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Issues and Challenges in the Performance Analysis of Real Disk Arrays Elizabeth Varki, Arif Merchant, Jianzhang Xu and Xiaozhou Qiu Presented by:Soumya.

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Presentation on theme: "Issues and Challenges in the Performance Analysis of Real Disk Arrays Elizabeth Varki, Arif Merchant, Jianzhang Xu and Xiaozhou Qiu Presented by:Soumya."— Presentation transcript:

1 Issues and Challenges in the Performance Analysis of Real Disk Arrays Elizabeth Varki, Arif Merchant, Jianzhang Xu and Xiaozhou Qiu Presented by:Soumya Eachempati

2 RAID Redundant Array of Inexpensive Disks Redundancy and Striping –Capacity –Speed (Parallelism) –Availability of storage systems Multiple disks, large caches, array controllers - implement load-balancing, request coalescing, adaptive prefetching.

3 Why - Performance Modeling Storage systems are slow. Any improvement in the performance would escalate the system performance for I/O intensive applications. Metrics used: –Response time –Throughput –Queue length

4 Approaches Analytic - quick and dirty, less expensive Simulation - more accurate, lot of effort So which method will you choose? Authors develop analytic model that includes array controller optimizations

5 Previous Work Disk array performance Efficient Caching algorithms This paper models the parallelism of disk arrays and effects of caching on performance. Presents a Baseline model with known parameter values. Extraction of array controller optimizations using the baseline model and workloads that isolate specific optimizations.

6 Disk Array Architecture

7 RAID 1/0 configuration

8 Key Components

9 Some Assumptions M jobs generate synchronous requests. At-most one request from each stream at the disk array. Each job spends some time at the CPU before submitting request to the disk array. Read only and write only requests stream. No queueing at the CPU/terminal.

10 Read Model


12 Write Model

13 Response time Array_response_time[m] = cache_response_time[m] + disks_response_time[m] Array_throughput[m] = m / (CPU_delay + array_response_time[m]) Cache_queue[m] = cache_response_time[m] * array_throughput[m] (Little’s law)

14 Response time Arrival theorem states that the number of jobs “seen” by a job upon arrival at a subsystem is equal to the mean queue length at the subsystem computed when the network has one less job. The response time of the arriving job is equal to the sum of the arriving job’s service time plus the time required to service the jobs seen ahead.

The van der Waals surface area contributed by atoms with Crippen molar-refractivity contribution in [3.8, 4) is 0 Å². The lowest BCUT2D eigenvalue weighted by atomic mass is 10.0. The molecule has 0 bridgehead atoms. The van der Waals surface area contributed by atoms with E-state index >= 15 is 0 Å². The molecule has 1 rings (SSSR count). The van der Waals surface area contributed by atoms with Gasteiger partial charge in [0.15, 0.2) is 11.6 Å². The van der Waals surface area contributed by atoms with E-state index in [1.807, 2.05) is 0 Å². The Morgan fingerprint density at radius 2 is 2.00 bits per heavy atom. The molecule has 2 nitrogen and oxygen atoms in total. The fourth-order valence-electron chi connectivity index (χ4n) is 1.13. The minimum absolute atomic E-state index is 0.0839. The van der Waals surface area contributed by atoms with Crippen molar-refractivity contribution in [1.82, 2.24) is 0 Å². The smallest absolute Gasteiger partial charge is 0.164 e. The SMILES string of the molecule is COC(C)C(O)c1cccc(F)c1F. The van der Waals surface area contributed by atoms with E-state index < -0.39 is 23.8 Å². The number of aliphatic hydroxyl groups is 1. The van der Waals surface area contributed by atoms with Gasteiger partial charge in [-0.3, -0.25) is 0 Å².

15 Baseline model parameters Disk Service time Parallelism Overhead Disk access probability Cache parameters Write model input parameters.

16 Disk Service time Very important to get an accurate estimate. Seek distance - disk scheduling policy and location of disk IO requests.

17 Disk positioning time Degree of sequentiality has minimal effect for disk_queue > 3 Disk positioning time linear function of disk_queue length for disk_queue < 3 for simplicity.

18 Cyclic dependancy Disk service time depends on disk queue length which again depends on disk service time. Assume disk queue length is an input parameter. If CPU_delay = 0 then disk_queue = M * disk_access_probability.

19 Parameters Parallel_overhead = max_position_time - disk_position_time Disk_access_probability = cache_miss_probability * num_diskIOs_per_request / stripe_width Cache_hit = 1 - (read_ahead_miss * re_reference_miss) Cache_service_time = request_size / cache_transfer_rate. Once destage_threshold is reached, writes data to all the disks at a time. –µ = stripe_width / 2 * disk_service_time

20 Array controller Optimizations Access coalescing policy Redundancy based load balancing policy Adaptive prefetching Simplest baseline model - small random read requests with CPU_delay = 0.

21 Workload Characterization

22 Setup Trace of all IO activity at the device driver level. Trace contains –I/O submission and completion times. –Logical addresses –Sizes of requests

23 Optimizations Disk I/O accesses to contiguous data on the same disk coalesced into a single disk IO. Example : 96KB striped across 3 disks with stripe unit size = 16KB. Redundancy load balancing –Single request distributed to both the disk and its mirror. (transfer time reduction) –2 different requests to the disks and its mirrors. (queue length reduction)

24 Policy effects Access coalescing and load balancing effect number of disk IO requests per request. Large request sizes > stripe_width * stripe_unit_size Num_diskIOs_per_request = stripe_width (transfer time reduction) = stripe_width / 2 for disk_queue_length reduction.

25 Access Coalescing Random workloads - caching is eliminated. Using large request sizes both the policies can be evaluated > stripe_width / 2 Adaptive prefetching: Sequential read requests - workload. Explicit read-ahead is turned off. Re-reference hit is zero.

26 Modeling Adaptive prefetching and load balancing Num_disIOs_per_request = stripe_width for request_size > stripe_width * stripe_unit_size Ceiling(requests_size / stripe_unit_size)

27 Load Balancing Workload consists of same-sized requests.


29 Write-back caching Size at-most 2 stripes. Large requests - bypass the cache.

30 Validation Model performs better for random than sequential Ios Random Reads - 3.7% Random writes - 5.5% Sequential reads - 8.8% Sequential writes - 8.0% Adaptive prefetching works well for disk queue length < 4. Disk writes and disk reads similar performance.

31 Challenges Disk parameters disk queue length affects the caching policies as well. Paucity of data.(Bus transfer rate 35% higher) Performance as a function of disk array controller optimizations, array caching policies, workload distributions along with disk service time, the stripe unit size and stripe width. Better Approximation of disk queue length.

32 THANK YOU Questions?

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